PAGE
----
- ASTM (American Society for Testing and Materials) grades bolts according to their chemical composition and physical properties, ranging from grade A to grade F. Grade A is the weakest, and grade F is the strongest.
- ISO (International Standards Organization) grades bolts according to their material properties, ranging from class 4.6 to class 12.9. Class 4.6 is the weakest, and class 12.9 is the strongest.
Different Bolts Grades & Their Applications
- ASTM A307 Grade A consists of low- to medium-strength carbon steel with a minimum strength of 60,000 psi. They’re mostly found in general, non-critical applications and are equivalent to SAE J429 Grade 2 bolts.
- ASTM A307 Grade B consists of medium-strength carbon steel with a strength of 60,000 to 100,000 psi. They are frequently used for flanged joints in piping systems.
- SAE J429 Grade 2 – This grade of bolts is made of low-to-medium strength carbon steel, and is the least strong of the SAE J429 grades, with a strength of 60,000 to 74,000 psi. These bolts are used in non-critical applications and joints as they are cost-effective and not exposed to extreme stress or temperatures.
- SAE J429 Grade 5 – This grade of bolts is made of medium-strength carbon or alloy steel and has a strength between 105,000-120,000 psi. They are popular among heavy machinery and military applications due to their exceptional resistance to stress.
- SAE J429 Grade 8 – This grade of bolts is made of medium-strength carbon or alloy steel and possesses the highest level of strength up to 150,000 psi. As such, it’s an ideal material grade subjected to the harshest, extreme, and rugged conditions, like aerospace engineering, heavy machinery, military, etc.
- ISO 898-1 Property Class 8.8 offers medium strength and is comparable to SAE J429 Grade 5. Applications of this class include the military, heavy machinery, and automotive industry.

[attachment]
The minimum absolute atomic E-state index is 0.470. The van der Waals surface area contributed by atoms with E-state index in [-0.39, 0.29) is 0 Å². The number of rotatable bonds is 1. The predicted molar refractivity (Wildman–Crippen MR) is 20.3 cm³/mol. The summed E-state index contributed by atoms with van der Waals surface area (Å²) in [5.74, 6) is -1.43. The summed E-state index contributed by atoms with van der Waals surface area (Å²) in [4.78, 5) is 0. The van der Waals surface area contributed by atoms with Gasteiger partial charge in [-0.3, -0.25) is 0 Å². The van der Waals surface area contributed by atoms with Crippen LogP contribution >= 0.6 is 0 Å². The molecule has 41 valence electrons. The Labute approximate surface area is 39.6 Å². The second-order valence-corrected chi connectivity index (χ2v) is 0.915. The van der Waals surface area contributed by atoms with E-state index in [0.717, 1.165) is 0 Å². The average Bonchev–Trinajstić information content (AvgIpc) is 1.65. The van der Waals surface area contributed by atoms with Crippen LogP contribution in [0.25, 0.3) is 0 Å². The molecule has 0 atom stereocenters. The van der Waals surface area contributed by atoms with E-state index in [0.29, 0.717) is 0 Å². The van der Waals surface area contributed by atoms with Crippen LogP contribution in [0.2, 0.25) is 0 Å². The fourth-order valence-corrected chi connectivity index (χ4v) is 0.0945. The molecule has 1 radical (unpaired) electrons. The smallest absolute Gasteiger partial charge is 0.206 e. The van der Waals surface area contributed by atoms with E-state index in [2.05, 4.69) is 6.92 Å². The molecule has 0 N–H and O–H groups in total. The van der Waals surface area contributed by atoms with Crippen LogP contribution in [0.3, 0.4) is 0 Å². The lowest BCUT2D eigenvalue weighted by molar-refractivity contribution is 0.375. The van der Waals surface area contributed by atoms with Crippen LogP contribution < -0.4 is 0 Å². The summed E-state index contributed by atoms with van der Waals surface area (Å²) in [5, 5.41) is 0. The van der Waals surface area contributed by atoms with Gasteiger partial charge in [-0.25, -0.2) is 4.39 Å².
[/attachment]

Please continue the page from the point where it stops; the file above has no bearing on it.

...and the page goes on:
- ISO 898-1 Property Class 10.9 offers high strength and is comparable to SAE J429 Grade 8. This class is mainly used in the military, heavy machinery, and aerospace.
- ISO 898-1 Property Class 12.9 offers some of the highest available strength. These bolts are used in critical applications like securing engine parts and motor casings and are the strongest bolts made by Wilson-Garner.
Titanium & Stainless Steel Bolt Grades
The three systems of bolts grades we discussed above are comprised of alloy steel or carbon steel. But there are also some bolt grades made of other kinds of materials, such as titanium or stainless steel.
Some common bolt grades made of titanium or stainless steel are listed below:
Grade 2 – Commercial grade with a strength of 50,000 psi
Grade 5 – High strength with a strength of 138,000 psi
- Stainless Steel
304 – Commercial grade with a strength of 74,000 psi
316 – Marine grade with a strength of 180,000 psi
Turn On Runsom to Manufacture Your Custom CNC Machined Bolts
By the end of this article, you may understand these grades of bolts better right now. If you still have no idea about which bolt grade is right for your application, feel free to talk to experts at Runsom. Our CNC specialists are happy to help you determine the most suitable type of materials, and then manufacture them exactly to fit your specifications and requirements.
As a manufacturer who provides CNC machining services for global customers for over ten years, Runsom is always keen on assisting every client to solve their problems whether for product designing, manufacturing, or DfM, and offering you a solution that might make effects better for your applications. Get an instant quote online or reach out to us directly today!